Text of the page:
Being MisGendered is no fun! I am constantly provoking a “she” from most people with the occasional “he” when I am dressed as Izzy. A lot of times I appear androgyne, these days at least, so many people stumble over pronouns but most people use “she”. I have large breasts and they are hard to hide without a binder. Being gendered by one’s large breasts is often frustrating and uncomfortable. This usually leads me to Gender Dysphoria, which can easily lead me into depression and frustration with the world.
Since 2008 I have been writing about gender and my experience with it. I find that when writing about my experience it helps organize my thoughts therefore allowing me to be most authentic in my life. It also helps me work out how I am feeling about my interactions in the world including my emotional experience. Over the years I have concluded that I refuse to take the health risks with synthetic hormones and surgeries so that our culture will accept me as male. I am not convinced this would help me feel any better, hence why I identify as a GenderQueer Transman. I haven’t take synthetic hormones but I have lost over 100lbs naturally in order to present more androgyne and masculine. I embrace, welcome and encourage ideas that help us get away from a binary gendered world.
As a gender activist I have been working to speak up for myself as a GenderQueer. This is no easy task since most people assume I want to take synthetic hormones and be a “man”. This binary thinking is frustrating to me and I am looking for other ways to present in the world. So at some point early in meeting someone new I take the time to explain the difference between sex & gender as well as what I prefer. I try to end it on a good note so they don’t feel “corrected” and instead feel educated, empowered, and enlightened. After a soft education about gender expression and pronouns I explain what I prefer. Here’s my little “speech” in the most upbeat friendly tone I can summoned.
“So if you can understand that my gender expression is Androgyne you can understand why it might be uncomfortable for me to hear she or he all the time, leaving me to feel what we call ‘gender dysphoria’. I know you understand this and want to support me so a way to help me is to either use my name or gender neutral pronouns. ” Usually at this point I give examples, introduce new gender neutral pronouns, and explain how this is all just evolving. Then I always finish with “So if you accidentally she me now, that’s okay, but I would appreciate if you he’d me later.” Usually followed with a smile and a wink.
One of my biggest struggles is giving a set of pronouns for people to use that are easy to work into our spoken language. I have used they, them and their but many of my intellectual friends find this confusing because they feel its a plural pronoun. I often agree with them and explain how this is easier for some folks because learning a new word is just too much.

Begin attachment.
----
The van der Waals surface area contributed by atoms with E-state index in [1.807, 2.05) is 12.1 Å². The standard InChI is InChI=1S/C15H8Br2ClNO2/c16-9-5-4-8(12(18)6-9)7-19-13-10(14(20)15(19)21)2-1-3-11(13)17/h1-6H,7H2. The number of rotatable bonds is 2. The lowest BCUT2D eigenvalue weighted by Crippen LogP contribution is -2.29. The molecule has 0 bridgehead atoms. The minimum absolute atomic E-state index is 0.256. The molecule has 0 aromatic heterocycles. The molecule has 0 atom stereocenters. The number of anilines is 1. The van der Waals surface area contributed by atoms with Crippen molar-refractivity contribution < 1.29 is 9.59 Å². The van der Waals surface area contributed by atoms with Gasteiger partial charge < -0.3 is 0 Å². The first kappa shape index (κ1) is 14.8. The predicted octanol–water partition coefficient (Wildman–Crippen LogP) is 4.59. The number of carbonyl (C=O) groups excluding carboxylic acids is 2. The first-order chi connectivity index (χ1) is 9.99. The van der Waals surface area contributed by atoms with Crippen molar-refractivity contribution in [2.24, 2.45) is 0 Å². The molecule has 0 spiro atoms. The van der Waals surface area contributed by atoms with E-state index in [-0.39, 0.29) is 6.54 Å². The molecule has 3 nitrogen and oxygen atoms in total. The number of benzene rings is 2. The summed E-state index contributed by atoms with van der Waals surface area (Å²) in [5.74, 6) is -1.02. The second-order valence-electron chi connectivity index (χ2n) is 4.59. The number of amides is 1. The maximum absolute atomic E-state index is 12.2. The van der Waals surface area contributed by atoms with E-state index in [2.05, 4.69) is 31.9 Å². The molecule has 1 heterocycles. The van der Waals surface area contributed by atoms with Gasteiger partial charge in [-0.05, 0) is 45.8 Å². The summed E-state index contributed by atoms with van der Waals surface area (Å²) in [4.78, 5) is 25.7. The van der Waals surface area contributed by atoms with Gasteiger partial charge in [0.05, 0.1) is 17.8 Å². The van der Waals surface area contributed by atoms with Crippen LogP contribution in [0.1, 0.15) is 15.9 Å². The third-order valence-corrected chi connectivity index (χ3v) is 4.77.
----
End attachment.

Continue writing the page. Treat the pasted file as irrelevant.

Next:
As I was exploring online I found a great resource and review about speaking the words just as much as their written useage. I am begining to experiment to see if this set of pronouns is easier to use in spoken language.
This is copied and pasted from THIS GENDER NEUTRAL PRONOUN BLOG
1. Ne/nem/nir/nirs/nemself (A link to a story written with these pronouns)
Ease of pronunciation: 4/5
Distinction from other pronouns: 4/5
Gender neutrality: 4.5/5
Although relatively obscure, this has become my favorite contender. It follows the formats of existing pronouns while staying more gender-neutral than any but Spivak – you could call it gender-balanced. “Ne” is n+(he or she), “nem” is n+her+him, “nir” isn+him+her. Because it has a different form for each declension, it doesn’t lean towards following male or female patterns – patterns made very obvious when you read works about obviously male characters with female-patterned pronoun forms. The letter “n” itself can stand for “neutral” – a property we are searching for. A reader may be uncertain how to pronounce “ne” at first glance, but pronunciation of the other forms is relatively obvious. One problem when reading aloud is that the “n” sometimes blends with words ending in “n” or “m,” but it didn’t occur as often and wasn’t as problematic as “zir” with words ending in an “s” or “z” sound (see entry #4).
I will be experimenting with friends and community to see if its easy to integrate. Since I have a community of people that are willing to try gender neutral pronouns I want to try it on and let you all know how it went. The communities I have been able to try gender neutral things on with have been my spiritual community and drag, both of them supporting the ideas. I feel like its just a matter of time until finally we have something other than a binary world!